Instilling values requires more than writing on the wall.
by Ann Rhoades
Just by looking at the behavior of leaders, you can tell what the values of a company really are. And all too often, those lived values bear almost no resemblance to the stated values — those lofty statements painted on the walls or sanctified in a mission statement. Many leaders want to believe that all they need to do is proclaim a set of values, and culture will magically change, but that does nothing to retool the actual values that inspire the day-to-day actions of employees on the front line.
The key is identifying your best employees – your “A Players” – and spread their values throughout the organization by hiring people who share those values and motivating all employees to live those values every day. We call this the “Values Blueprint” method of changing culture. Single departments and work groups can also use this to create islands of excellence, even if top leaders are not ready to buy in.
I have found that five fundamental principles inform every successful values-based organizational culture change:
- You can’t force culture. You can only create environment. A culture is the culmination of the leadership, values, language, people processes, rules and other conditions, good or bad, within the organization. However, leaders cannot “create culture change,” even if it is badly needed; they can only create the right conditions for it to arise.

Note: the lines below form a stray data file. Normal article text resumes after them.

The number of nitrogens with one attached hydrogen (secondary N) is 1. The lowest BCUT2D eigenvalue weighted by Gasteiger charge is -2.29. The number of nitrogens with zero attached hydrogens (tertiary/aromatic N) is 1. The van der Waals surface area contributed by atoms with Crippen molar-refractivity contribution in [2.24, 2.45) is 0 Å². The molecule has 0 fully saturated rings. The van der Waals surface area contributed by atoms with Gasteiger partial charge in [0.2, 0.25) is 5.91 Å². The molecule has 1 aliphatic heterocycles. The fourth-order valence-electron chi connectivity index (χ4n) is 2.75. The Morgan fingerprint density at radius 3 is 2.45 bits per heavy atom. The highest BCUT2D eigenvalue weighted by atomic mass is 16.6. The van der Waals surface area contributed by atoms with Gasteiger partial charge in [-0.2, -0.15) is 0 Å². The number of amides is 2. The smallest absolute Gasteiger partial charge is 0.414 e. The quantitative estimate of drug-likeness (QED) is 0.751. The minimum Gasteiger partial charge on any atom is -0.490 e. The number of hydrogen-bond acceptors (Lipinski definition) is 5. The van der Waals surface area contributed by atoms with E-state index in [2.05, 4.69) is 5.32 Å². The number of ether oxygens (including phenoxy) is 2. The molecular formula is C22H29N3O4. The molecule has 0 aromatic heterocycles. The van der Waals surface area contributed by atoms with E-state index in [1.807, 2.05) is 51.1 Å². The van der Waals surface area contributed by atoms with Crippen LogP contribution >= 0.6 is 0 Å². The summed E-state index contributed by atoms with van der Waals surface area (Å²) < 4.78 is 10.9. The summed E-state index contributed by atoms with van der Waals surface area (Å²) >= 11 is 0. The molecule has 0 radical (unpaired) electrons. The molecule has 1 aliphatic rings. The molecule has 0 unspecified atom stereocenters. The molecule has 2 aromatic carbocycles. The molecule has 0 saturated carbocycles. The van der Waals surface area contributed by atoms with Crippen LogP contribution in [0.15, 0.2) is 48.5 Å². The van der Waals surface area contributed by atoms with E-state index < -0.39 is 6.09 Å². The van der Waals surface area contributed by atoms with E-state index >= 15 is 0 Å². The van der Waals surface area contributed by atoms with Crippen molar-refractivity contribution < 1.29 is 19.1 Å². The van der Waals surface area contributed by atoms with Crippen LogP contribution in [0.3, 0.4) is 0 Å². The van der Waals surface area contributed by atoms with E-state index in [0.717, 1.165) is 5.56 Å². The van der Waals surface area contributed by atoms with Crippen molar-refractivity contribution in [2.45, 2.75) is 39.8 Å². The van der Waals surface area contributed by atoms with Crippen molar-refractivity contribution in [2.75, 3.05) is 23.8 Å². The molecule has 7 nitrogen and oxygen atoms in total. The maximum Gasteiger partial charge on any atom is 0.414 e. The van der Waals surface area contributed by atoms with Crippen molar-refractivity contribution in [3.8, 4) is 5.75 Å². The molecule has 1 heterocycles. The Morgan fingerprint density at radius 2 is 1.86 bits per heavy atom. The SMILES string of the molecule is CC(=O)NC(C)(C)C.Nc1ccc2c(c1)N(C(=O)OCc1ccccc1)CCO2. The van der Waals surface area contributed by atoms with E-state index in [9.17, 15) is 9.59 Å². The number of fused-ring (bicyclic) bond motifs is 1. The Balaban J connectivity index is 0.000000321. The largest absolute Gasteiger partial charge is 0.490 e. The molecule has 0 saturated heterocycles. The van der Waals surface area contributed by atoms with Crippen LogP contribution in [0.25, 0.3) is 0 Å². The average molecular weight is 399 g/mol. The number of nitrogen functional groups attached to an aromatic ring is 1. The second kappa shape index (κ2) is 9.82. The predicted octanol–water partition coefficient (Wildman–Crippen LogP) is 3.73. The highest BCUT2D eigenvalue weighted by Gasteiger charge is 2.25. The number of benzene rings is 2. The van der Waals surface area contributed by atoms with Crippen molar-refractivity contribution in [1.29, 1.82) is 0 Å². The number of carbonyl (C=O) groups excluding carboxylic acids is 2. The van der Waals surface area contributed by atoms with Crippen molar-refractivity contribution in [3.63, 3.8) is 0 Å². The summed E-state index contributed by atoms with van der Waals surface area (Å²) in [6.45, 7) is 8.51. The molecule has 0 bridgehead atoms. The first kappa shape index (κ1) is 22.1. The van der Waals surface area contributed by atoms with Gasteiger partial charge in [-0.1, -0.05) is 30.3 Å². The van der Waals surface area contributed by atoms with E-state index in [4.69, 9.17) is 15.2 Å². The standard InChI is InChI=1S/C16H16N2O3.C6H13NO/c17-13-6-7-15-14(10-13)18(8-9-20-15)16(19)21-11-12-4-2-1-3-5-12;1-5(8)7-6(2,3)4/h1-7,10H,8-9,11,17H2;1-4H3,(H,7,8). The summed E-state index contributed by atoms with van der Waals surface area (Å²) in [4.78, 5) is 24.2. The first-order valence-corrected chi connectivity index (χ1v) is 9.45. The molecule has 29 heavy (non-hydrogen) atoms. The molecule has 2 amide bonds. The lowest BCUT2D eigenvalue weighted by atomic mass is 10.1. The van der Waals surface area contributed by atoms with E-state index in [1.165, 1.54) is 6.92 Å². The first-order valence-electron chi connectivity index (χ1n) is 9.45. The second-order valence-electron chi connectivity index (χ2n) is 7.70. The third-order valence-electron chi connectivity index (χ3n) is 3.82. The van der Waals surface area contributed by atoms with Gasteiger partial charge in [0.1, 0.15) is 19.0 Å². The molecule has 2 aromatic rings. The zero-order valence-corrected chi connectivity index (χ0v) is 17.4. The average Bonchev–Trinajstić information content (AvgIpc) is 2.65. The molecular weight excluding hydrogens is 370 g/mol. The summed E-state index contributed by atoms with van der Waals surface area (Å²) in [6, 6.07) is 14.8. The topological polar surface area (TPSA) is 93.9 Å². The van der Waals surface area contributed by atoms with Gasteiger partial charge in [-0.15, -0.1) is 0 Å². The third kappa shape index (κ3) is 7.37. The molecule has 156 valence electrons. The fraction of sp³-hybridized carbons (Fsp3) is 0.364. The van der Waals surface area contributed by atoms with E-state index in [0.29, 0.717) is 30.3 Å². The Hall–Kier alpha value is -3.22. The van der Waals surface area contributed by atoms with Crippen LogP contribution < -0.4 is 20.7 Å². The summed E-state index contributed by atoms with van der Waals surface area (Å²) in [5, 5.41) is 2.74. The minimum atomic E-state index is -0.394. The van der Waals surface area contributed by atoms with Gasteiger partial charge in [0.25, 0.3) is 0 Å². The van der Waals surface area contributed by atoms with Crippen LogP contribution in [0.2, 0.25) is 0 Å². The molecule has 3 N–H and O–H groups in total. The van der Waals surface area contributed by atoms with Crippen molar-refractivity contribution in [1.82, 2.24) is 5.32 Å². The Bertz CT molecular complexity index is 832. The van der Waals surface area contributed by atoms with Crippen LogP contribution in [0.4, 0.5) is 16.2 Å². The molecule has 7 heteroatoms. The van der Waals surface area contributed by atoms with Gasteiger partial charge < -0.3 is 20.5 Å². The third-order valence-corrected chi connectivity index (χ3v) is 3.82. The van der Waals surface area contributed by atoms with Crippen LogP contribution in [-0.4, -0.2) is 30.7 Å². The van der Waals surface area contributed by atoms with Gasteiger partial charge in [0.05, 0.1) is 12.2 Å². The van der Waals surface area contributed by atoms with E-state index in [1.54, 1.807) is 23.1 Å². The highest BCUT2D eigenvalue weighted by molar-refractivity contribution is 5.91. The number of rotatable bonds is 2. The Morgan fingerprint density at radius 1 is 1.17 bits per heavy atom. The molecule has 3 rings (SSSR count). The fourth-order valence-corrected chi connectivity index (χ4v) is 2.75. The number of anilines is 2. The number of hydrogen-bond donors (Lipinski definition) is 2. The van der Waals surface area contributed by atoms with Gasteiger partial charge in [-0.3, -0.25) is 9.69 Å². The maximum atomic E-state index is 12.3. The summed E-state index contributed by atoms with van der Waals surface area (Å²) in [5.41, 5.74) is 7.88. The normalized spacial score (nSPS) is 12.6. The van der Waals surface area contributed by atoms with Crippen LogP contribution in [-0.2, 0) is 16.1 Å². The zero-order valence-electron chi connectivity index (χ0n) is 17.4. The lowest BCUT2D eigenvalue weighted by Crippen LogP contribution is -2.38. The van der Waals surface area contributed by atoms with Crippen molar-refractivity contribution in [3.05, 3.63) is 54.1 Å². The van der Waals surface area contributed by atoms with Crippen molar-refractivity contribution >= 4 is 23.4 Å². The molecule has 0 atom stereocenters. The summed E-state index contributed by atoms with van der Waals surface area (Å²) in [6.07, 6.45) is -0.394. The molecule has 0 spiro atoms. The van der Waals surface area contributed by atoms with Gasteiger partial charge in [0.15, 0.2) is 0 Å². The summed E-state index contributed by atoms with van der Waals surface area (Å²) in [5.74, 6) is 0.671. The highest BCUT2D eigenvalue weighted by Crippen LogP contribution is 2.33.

- You are on the outside what you are on the inside. What many leaders don’t understand, except perhaps intellectually, is that you cannot create a great customer service organization if you treat employees badly. You can’t force people to smile and treat customers well, especially when they feel ill-used themselves. Not surprisingly, those organizations that do customer service best also treat their employees best.
- Success is doing the right things the right way. One of the best reasons for redefining corporate values is that well-defined values can help you — and your employees — make better decisions. In values-rich companies, most decisions about customer service can be made by front-line employees. A win there is a happy customer who did not have to speak to a supervisor. By defining your values and the behaviors based on them, you also simplify the task of day-to-day decision-making: “Does that make sense in light of our values?” is all you or your employees have to ask yourselves.
- People do exactly what they are incented to do. Your values will be perceived as hollow and meaningless unless you base compensation and rewards on expressions of the behaviors that go along with the values. Hiring methods, too, must be revised to select people who already possess the values important to you. You must be courageous enough to fire those who don’t. Even long-time employees. Even executives. Otherwise, they will render your ideal culture impossible.
- Input = Output. Organizations will only get out of something what they are willing to put into it. Values maintenance — what we call continuous improvement — is as important as values creation. In other words, you are never fully “done” with culture change; you must be vigilant that no one backslides into old ways.
The results you want can be built on shared, strategic values and financial responsibility. Companies can do worse than emulate JetBlue and Southwest. Both companies have achieved strong financial results because we created values-rich cultures that encouraged all employees to contribute to their financial success — and have fun.